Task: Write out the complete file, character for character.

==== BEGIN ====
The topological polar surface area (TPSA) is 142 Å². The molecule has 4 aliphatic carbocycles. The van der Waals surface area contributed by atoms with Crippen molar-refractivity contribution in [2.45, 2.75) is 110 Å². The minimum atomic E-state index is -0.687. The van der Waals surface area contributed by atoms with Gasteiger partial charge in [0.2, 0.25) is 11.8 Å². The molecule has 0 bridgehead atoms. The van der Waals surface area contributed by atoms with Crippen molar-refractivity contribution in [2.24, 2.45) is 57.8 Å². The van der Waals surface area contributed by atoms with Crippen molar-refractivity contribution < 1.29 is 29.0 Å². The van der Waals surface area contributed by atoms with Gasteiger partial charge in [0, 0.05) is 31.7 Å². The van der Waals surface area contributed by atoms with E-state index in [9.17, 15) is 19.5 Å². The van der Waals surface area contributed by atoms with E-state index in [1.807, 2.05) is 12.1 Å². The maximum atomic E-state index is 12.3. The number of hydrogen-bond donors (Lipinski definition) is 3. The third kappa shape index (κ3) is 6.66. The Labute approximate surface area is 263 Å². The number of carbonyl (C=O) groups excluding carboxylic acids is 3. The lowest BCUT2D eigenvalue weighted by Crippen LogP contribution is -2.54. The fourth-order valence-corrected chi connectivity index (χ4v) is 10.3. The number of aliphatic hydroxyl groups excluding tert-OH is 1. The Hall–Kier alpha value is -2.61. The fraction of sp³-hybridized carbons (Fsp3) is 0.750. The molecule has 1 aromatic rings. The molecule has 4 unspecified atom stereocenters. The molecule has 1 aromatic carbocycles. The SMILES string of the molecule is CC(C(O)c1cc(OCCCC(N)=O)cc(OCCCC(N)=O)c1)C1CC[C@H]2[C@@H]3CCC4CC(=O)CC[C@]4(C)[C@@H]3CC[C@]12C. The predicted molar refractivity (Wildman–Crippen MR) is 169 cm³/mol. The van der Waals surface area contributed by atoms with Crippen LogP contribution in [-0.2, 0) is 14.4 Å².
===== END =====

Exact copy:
The topological polar surface area (TPSA) is 142 Å². The molecule has 4 aliphatic carbocycles. The van der Waals surface area contributed by atoms with Crippen molar-refractivity contribution in [2.45, 2.75) is 110 Å². The minimum atomic E-state index is -0.687. The van der Waals surface area contributed by atoms with Gasteiger partial charge in [0.2, 0.25) is 11.8 Å². The molecule has 0 bridgehead atoms. The van der Waals surface area contributed by atoms with Crippen molar-refractivity contribution in [2.24, 2.45) is 57.8 Å². The van der Waals surface area contributed by atoms with Crippen molar-refractivity contribution < 1.29 is 29.0 Å². The van der Waals surface area contributed by atoms with Gasteiger partial charge in [0, 0.05) is 31.7 Å². The van der Waals surface area contributed by atoms with E-state index in [9.17, 15) is 19.5 Å². The van der Waals surface area contributed by atoms with E-state index in [1.807, 2.05) is 12.1 Å². The maximum atomic E-state index is 12.3. The number of hydrogen-bond donors (Lipinski definition) is 3. The third kappa shape index (κ3) is 6.66. The Labute approximate surface area is 263 Å². The number of carbonyl (C=O) groups excluding carboxylic acids is 3. The lowest BCUT2D eigenvalue weighted by Crippen LogP contribution is -2.54. The fourth-order valence-corrected chi connectivity index (χ4v) is 10.3. The number of aliphatic hydroxyl groups excluding tert-OH is 1. The Hall–Kier alpha value is -2.61. The fraction of sp³-hybridized carbons (Fsp3) is 0.750. The molecule has 1 aromatic rings. The molecule has 4 unspecified atom stereocenters. The molecule has 1 aromatic carbocycles. The SMILES string of the molecule is CC(C(O)c1cc(OCCCC(N)=O)cc(OCCCC(N)=O)c1)C1CC[C@H]2[C@@H]3CCC4CC(=O)CC[C@]4(C)[C@@H]3CC[C@]12C. The predicted molar refractivity (Wildman–Crippen MR) is 169 cm³/mol. The van der Waals surface area contributed by atoms with Crippen LogP contribution in [-0.2, 0) is 14.4 Å².